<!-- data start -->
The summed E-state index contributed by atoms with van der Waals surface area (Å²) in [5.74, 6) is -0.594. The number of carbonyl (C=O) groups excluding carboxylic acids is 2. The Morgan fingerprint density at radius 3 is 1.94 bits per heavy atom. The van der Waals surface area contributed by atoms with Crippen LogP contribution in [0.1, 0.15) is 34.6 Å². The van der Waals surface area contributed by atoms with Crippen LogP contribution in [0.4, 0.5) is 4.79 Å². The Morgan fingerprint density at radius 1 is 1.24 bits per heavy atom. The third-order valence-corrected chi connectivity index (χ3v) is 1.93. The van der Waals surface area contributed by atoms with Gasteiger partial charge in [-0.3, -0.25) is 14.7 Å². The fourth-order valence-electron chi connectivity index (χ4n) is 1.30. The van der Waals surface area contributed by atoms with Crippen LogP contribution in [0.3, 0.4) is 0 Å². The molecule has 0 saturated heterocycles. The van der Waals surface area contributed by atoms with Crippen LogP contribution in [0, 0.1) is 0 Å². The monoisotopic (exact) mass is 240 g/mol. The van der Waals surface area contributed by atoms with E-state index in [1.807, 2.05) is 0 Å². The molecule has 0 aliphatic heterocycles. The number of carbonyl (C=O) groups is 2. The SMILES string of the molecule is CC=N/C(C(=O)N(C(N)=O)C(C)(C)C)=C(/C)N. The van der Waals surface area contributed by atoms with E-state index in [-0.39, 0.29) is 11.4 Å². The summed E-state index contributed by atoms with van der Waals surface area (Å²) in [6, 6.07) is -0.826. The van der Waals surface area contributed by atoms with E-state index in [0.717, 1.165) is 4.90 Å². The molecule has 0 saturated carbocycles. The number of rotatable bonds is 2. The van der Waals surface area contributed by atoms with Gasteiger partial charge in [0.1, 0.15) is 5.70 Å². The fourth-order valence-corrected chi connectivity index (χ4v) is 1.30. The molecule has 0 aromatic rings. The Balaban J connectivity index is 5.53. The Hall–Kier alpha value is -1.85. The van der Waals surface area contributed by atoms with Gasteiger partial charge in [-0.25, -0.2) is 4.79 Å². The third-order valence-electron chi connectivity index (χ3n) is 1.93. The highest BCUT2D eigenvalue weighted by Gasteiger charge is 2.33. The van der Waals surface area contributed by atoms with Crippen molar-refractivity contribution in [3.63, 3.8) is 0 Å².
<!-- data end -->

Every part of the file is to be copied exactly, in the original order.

The summed E-state index contributed by atoms with van der Waals surface area (Å²) in [5.74, 6) is -0.594. The number of carbonyl (C=O) groups excluding carboxylic acids is 2. The Morgan fingerprint density at radius 3 is 1.94 bits per heavy atom. The van der Waals surface area contributed by atoms with Crippen LogP contribution in [0.1, 0.15) is 34.6 Å². The van der Waals surface area contributed by atoms with Crippen LogP contribution in [0.4, 0.5) is 4.79 Å². The Morgan fingerprint density at radius 1 is 1.24 bits per heavy atom. The third-order valence-corrected chi connectivity index (χ3v) is 1.93. The van der Waals surface area contributed by atoms with Gasteiger partial charge in [-0.3, -0.25) is 14.7 Å². The fourth-order valence-electron chi connectivity index (χ4n) is 1.30. The van der Waals surface area contributed by atoms with Crippen LogP contribution in [0.3, 0.4) is 0 Å². The molecule has 0 saturated heterocycles. The van der Waals surface area contributed by atoms with Crippen LogP contribution in [0, 0.1) is 0 Å². The monoisotopic (exact) mass is 240 g/mol. The van der Waals surface area contributed by atoms with E-state index in [1.807, 2.05) is 0 Å². The molecule has 0 aliphatic heterocycles. The number of carbonyl (C=O) groups is 2. The SMILES string of the molecule is CC=N/C(C(=O)N(C(N)=O)C(C)(C)C)=C(/C)N. The van der Waals surface area contributed by atoms with E-state index in [-0.39, 0.29) is 11.4 Å². The summed E-state index contributed by atoms with van der Waals surface area (Å²) in [6, 6.07) is -0.826. The van der Waals surface area contributed by atoms with E-state index in [0.717, 1.165) is 4.90 Å². The molecule has 0 saturated carbocycles. The number of rotatable bonds is 2. The van der Waals surface area contributed by atoms with Gasteiger partial charge in [0.1, 0.15) is 5.70 Å². The fourth-order valence-corrected chi connectivity index (χ4v) is 1.30. The molecule has 0 aromatic rings. The Balaban J connectivity index is 5.53. The Hall–Kier alpha value is -1.85. The van der Waals surface area contributed by atoms with Gasteiger partial charge in [-0.25, -0.2) is 4.79 Å². The third-order valence-electron chi connectivity index (χ3n) is 1.93. The highest BCUT2D eigenvalue weighted by Gasteiger charge is 2.33. The van der Waals surface area contributed by atoms with Crippen molar-refractivity contribution in [3.63, 3.8) is 0 Å².